The affidavit states he used the money for "personal expenditures" including credit card bills, restaurant purchases, retail shopping, groceries, mortgage payments, and automotive auctioneers.

Additionally, the feds say Brooks used the funds to purchase 39 used luxury cars for his used car lot.

Brooks allegedly purchased a 2017 Mercedes Benz S Class, two 2017 Infinity Q50s, a 2015 Cadillac Escalade, a 2005 Bentley Continental, a 2018 Tesla Model 3, a 2014 GMC Yukon XL, among other luxury cars.

Thousands of people have been arrested for fraudulently obtaining loans.

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Jefferson Parish Sheriff's Office

A Louisiana woman was arrested for refusing to return $1.2 million, mistakenly deposited into her brokerage account, Nola.com reported.

Kelyn Spadoni opened a Fidelity Brokerage Services account about a month before the firm installed "enhancement" software.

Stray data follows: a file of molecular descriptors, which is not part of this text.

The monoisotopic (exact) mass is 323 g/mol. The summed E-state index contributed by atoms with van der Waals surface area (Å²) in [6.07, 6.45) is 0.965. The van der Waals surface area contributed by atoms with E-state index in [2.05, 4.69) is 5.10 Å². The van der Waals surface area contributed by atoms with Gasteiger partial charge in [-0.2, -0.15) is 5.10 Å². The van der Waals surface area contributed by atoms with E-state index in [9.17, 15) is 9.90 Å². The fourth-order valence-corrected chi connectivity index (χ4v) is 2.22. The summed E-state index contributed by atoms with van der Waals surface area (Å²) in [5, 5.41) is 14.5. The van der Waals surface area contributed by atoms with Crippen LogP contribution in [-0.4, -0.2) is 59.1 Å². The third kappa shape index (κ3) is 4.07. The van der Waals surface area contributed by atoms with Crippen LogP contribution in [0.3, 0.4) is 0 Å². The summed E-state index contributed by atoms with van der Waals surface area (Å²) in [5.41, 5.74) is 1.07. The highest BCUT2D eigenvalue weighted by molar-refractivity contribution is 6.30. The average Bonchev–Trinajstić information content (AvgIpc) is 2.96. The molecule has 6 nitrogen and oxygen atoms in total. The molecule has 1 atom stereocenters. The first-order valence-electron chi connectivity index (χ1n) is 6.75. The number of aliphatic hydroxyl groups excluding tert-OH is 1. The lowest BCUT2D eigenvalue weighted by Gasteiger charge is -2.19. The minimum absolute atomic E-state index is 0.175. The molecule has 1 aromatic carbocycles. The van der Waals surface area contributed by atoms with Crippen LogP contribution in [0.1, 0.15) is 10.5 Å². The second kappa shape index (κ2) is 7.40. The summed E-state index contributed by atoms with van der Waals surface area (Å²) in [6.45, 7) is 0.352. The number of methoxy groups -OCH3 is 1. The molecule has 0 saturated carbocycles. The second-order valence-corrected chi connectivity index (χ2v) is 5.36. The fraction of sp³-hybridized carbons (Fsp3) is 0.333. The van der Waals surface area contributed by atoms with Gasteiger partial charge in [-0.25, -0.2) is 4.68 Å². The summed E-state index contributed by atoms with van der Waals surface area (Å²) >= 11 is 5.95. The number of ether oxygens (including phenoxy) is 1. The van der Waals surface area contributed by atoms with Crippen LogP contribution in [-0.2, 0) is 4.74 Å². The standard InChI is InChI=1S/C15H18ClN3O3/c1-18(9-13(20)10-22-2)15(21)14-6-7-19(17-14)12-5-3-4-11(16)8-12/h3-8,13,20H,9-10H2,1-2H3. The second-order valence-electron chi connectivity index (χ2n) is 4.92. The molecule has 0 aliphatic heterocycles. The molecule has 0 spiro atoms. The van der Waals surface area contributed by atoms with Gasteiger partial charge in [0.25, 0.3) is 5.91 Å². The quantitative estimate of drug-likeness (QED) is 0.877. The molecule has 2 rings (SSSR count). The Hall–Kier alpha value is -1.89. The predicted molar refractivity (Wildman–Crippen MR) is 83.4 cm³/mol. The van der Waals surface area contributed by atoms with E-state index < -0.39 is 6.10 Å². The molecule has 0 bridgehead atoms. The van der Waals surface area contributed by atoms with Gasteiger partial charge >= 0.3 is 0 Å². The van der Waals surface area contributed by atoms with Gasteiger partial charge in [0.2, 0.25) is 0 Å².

Schwab intended to transfer $82.56 into Spadoni's Fidelity account, but she received a jackpot of $1,205,619 instead.

Schwab immediately noticed the error and a request was made to retrieve the funds from Fidelity. But Fidelity sent Schwab a "CASH NOT AVAILABLE" notification, indicating that Spadoni had already withdrawn the cash.

When attempts to contact Spadoni failed, Schwab notified her employer at the Jefferson Parish Sheriff's Office. Spadoni worked there as a 911 dispatcher for four years.

Authorities discovered that Spadoni spent at least $48,000 on a 2021 Hyundai Genesis SUV. Investigators seized the vehicle and recovered about 75% of the stolen loot.

She was arrested and charged with theft valued over $25,000, bank fraud, and illegal transmission of monetary funds. Additionally, she was fired as a 911 dispatcher and is being held in jail on $50,000 bond.

Schwab has filed a lawsuit against Spadoni seeking the return of the remaining funds.

In the lawsuit, Schwab pointed out that Spadoni violated an agreement in the contract that states if a client receives an overpayment of funds, they are required to return the full amount.

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YouTube/Bravo